What are Robert Koch's contributions to microbiology?

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saintfester | Middle School Teacher | (Level 3) Associate Educator

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Robert Koch was actually named Heinrich Herman Robert Koch, and is widely considered the founder of the field of Microbiology. His most important achievements include his studies relating to tuberculosis and to the transmission of anthrax between cows and humans. Koch helped move forward our understanding of blood-born diseases as well as was in which you could grow cultures of bacteria in order to try various methods of eradication and treatment. He discovered that tuberculosis, which killed 1 in 7 people in the mid 19th century, was caused by the bacteria Tubercle Bacilli. This would be the first crucial step in the treatment of the disease. He won the Noble Prize for this achievement.

However, he also postulated many theories that have since been proven regarding the nature of disease.  He said that in order to establish that an organism causes a diseases, it must adhere to certain principals, such as it must be absent in healthy organisms, it can be cultured in a lab and it can produce an original infection. These postulates are the basis for Microbiolog

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mkoren | Middle School Teacher | (Level 3) Senior Educator

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Robert Koch was a German doctor who did a lot of work in the field of microbiology. He was very successful in his work and was awarded the Nobel Prize in 1905 for his work and research on the study of diseases.

Robert Koch made many contributions to the field of microbiology. He was able to develop specific ways to attack bacteria. He also was able to determine what bacteria were the cause of anthrax. Robert Koch developed a way to make it easier to observe bacteria. This was the known as the Petri dish. He also found the causes to various diseases such as tuberculosis, cholera, and typhus. Finally, Robert Koch made it easier to see bacteria under a microscope by staining it.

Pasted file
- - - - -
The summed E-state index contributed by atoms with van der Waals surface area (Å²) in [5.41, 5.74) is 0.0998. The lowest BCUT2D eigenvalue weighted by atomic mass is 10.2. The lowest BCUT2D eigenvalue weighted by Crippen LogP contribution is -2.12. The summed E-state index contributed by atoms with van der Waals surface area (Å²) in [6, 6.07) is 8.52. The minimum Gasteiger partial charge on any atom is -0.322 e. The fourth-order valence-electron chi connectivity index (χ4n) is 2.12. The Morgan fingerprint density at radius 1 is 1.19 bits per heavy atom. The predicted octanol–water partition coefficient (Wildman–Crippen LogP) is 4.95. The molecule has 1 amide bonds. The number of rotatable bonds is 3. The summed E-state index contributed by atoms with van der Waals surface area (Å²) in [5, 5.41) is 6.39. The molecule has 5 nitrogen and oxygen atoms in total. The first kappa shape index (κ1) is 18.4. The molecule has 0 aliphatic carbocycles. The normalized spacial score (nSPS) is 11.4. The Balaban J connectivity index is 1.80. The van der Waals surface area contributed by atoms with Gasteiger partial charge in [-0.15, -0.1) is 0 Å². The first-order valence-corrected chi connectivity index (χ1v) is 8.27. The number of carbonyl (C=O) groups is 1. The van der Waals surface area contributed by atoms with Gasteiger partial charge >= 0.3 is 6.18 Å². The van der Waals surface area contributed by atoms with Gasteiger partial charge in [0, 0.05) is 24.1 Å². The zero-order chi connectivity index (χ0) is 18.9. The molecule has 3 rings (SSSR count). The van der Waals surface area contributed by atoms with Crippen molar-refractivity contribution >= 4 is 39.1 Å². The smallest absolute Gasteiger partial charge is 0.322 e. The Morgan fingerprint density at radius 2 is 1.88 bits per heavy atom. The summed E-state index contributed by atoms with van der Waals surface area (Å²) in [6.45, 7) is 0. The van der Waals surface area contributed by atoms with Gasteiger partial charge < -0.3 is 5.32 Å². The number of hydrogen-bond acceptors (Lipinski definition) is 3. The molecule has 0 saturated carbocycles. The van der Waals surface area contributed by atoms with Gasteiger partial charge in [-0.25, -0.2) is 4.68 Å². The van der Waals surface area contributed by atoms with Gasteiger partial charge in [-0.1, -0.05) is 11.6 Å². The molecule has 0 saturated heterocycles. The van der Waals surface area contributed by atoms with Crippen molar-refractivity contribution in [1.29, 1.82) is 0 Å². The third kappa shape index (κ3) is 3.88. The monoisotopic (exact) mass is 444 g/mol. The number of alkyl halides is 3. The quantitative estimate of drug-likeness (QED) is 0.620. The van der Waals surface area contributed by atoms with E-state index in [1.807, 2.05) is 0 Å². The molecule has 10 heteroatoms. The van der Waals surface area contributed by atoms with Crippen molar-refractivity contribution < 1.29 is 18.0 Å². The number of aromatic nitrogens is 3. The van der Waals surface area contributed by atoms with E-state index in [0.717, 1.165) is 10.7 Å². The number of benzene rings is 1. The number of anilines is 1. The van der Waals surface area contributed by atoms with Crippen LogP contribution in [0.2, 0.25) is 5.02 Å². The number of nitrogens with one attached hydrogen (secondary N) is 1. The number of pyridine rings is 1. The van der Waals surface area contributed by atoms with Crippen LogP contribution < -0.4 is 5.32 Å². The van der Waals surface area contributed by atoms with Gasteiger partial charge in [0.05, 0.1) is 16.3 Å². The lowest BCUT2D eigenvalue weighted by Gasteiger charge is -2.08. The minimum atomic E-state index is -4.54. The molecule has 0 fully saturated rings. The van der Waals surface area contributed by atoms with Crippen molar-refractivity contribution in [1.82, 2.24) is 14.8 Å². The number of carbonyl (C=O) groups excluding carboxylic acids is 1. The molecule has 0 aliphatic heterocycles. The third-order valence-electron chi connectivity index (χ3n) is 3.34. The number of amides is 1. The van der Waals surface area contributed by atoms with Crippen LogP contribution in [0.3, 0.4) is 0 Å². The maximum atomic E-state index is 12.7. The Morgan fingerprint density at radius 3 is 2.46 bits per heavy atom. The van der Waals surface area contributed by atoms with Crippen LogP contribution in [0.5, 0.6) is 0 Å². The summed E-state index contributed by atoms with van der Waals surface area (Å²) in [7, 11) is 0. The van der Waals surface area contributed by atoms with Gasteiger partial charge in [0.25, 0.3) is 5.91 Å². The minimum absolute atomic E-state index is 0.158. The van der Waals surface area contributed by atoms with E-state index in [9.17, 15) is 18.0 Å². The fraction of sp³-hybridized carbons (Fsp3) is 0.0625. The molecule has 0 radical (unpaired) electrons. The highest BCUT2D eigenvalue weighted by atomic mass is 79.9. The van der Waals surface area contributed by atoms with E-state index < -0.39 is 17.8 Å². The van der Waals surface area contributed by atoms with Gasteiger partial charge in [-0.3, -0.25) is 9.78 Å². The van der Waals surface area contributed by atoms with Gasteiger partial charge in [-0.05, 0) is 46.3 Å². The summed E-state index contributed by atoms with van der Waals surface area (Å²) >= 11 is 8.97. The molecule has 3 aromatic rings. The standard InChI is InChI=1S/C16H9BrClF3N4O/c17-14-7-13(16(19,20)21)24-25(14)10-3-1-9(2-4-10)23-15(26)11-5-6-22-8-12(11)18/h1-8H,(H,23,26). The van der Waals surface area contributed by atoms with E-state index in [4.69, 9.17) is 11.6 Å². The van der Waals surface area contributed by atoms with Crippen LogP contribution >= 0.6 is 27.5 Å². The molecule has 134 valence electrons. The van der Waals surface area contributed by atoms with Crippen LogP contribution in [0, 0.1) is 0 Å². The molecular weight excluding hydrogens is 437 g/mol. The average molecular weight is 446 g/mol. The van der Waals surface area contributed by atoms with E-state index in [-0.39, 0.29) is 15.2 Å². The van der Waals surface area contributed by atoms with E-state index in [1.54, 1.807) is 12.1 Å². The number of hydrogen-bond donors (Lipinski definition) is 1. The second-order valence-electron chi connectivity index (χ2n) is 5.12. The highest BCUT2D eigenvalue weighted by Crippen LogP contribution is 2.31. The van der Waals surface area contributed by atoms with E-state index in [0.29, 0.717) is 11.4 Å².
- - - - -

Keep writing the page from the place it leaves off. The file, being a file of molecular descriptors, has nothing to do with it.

Robert Koch’s work made significant advances in the treatment of diseases.

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thetall | (Level 3) Educator

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He was the first person to discover the precise cause of anthrax to be the bacteria Bacillus anthracis through the use of cultures. It is this discovery that paved way for a breakthrough in the area of infectious diseases. In the 1880’s, Koch developed a guideline known as Koch’s four postulates, to be used in establishing the cause of infectious diseases and which is the standard procedure used in laboratories to date. By following Koch’s postulates, one is able to arrive at the causative agent of a disease through isolation. In other words, one is able to identify the exact microorganism that causes a certain disease. He was also interested in the cholera epidemic that hit various countries in the world and even though another scientist had already isolated the causative agent of cholera, Koch’s identification of the bacterium Vibrio cholera was more conclusive. Robert Koch was also the first individual to dispel the assertion that tuberculosis is an inherited ailment by distinguishing its causative agent to be Mycobacterium tuberculosis in 1882. Koch mentored many students who through the use of his four postulates discovered the disease-causing agents of syphilis, pneumonia, tetanus and leprosy among others. His extensive works in the field of microbiology earned him several accolades and he is even referred to as the father of microbiology.


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